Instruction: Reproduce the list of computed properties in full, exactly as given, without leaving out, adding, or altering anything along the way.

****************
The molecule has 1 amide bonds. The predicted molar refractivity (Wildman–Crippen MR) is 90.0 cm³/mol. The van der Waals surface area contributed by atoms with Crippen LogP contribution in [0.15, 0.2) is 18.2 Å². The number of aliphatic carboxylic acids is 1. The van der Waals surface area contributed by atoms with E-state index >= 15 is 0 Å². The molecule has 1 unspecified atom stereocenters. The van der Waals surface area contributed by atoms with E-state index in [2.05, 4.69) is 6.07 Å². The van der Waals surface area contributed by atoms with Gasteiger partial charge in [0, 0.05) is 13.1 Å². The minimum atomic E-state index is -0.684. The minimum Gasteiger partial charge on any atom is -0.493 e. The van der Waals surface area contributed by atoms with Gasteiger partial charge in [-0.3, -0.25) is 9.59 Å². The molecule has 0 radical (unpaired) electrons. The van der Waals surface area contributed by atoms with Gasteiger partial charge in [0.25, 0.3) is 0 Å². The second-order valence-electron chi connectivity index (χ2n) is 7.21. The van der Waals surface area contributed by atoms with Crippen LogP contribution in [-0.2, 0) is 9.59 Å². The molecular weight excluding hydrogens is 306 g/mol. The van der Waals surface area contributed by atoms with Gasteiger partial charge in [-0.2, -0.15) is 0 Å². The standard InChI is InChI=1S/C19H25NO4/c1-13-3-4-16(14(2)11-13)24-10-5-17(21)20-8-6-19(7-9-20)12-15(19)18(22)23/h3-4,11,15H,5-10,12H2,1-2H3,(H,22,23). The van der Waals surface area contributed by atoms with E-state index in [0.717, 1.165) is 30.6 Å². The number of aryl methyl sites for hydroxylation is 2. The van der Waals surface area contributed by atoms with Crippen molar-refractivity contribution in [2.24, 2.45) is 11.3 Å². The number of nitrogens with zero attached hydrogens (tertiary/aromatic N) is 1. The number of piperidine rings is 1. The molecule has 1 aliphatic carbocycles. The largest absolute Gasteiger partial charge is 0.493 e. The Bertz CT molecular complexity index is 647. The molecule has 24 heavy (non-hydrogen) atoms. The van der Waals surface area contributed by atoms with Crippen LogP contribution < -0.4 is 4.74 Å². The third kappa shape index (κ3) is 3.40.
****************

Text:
The molecule has 1 amide bonds. The predicted molar refractivity (Wildman–Crippen MR) is 90.0 cm³/mol. The van der Waals surface area contributed by atoms with Crippen LogP contribution in [0.15, 0.2) is 18.2 Å². The number of aliphatic carboxylic acids is 1. The van der Waals surface area contributed by atoms with E-state index >= 15 is 0 Å². The molecule has 1 unspecified atom stereocenters. The van der Waals surface area contributed by atoms with E-state index in [2.05, 4.69) is 6.07 Å². The van der Waals surface area contributed by atoms with Gasteiger partial charge in [0, 0.05) is 13.1 Å². The minimum atomic E-state index is -0.684. The minimum Gasteiger partial charge on any atom is -0.493 e. The van der Waals surface area contributed by atoms with Gasteiger partial charge in [-0.3, -0.25) is 9.59 Å². The molecule has 0 radical (unpaired) electrons. The van der Waals surface area contributed by atoms with Gasteiger partial charge in [0.25, 0.3) is 0 Å². The second-order valence-electron chi connectivity index (χ2n) is 7.21. The van der Waals surface area contributed by atoms with Crippen LogP contribution in [-0.2, 0) is 9.59 Å². The molecular weight excluding hydrogens is 306 g/mol. The van der Waals surface area contributed by atoms with Gasteiger partial charge in [-0.2, -0.15) is 0 Å². The standard InChI is InChI=1S/C19H25NO4/c1-13-3-4-16(14(2)11-13)24-10-5-17(21)20-8-6-19(7-9-20)12-15(19)18(22)23/h3-4,11,15H,5-10,12H2,1-2H3,(H,22,23). The van der Waals surface area contributed by atoms with E-state index in [0.717, 1.165) is 30.6 Å². The number of aryl methyl sites for hydroxylation is 2. The van der Waals surface area contributed by atoms with Crippen molar-refractivity contribution in [2.24, 2.45) is 11.3 Å². The number of nitrogens with zero attached hydrogens (tertiary/aromatic N) is 1. The number of piperidine rings is 1. The molecule has 1 aliphatic carbocycles. The largest absolute Gasteiger partial charge is 0.493 e. The Bertz CT molecular complexity index is 647. The molecule has 24 heavy (non-hydrogen) atoms. The van der Waals surface area contributed by atoms with Crippen LogP contribution < -0.4 is 4.74 Å². The third kappa shape index (κ3) is 3.40.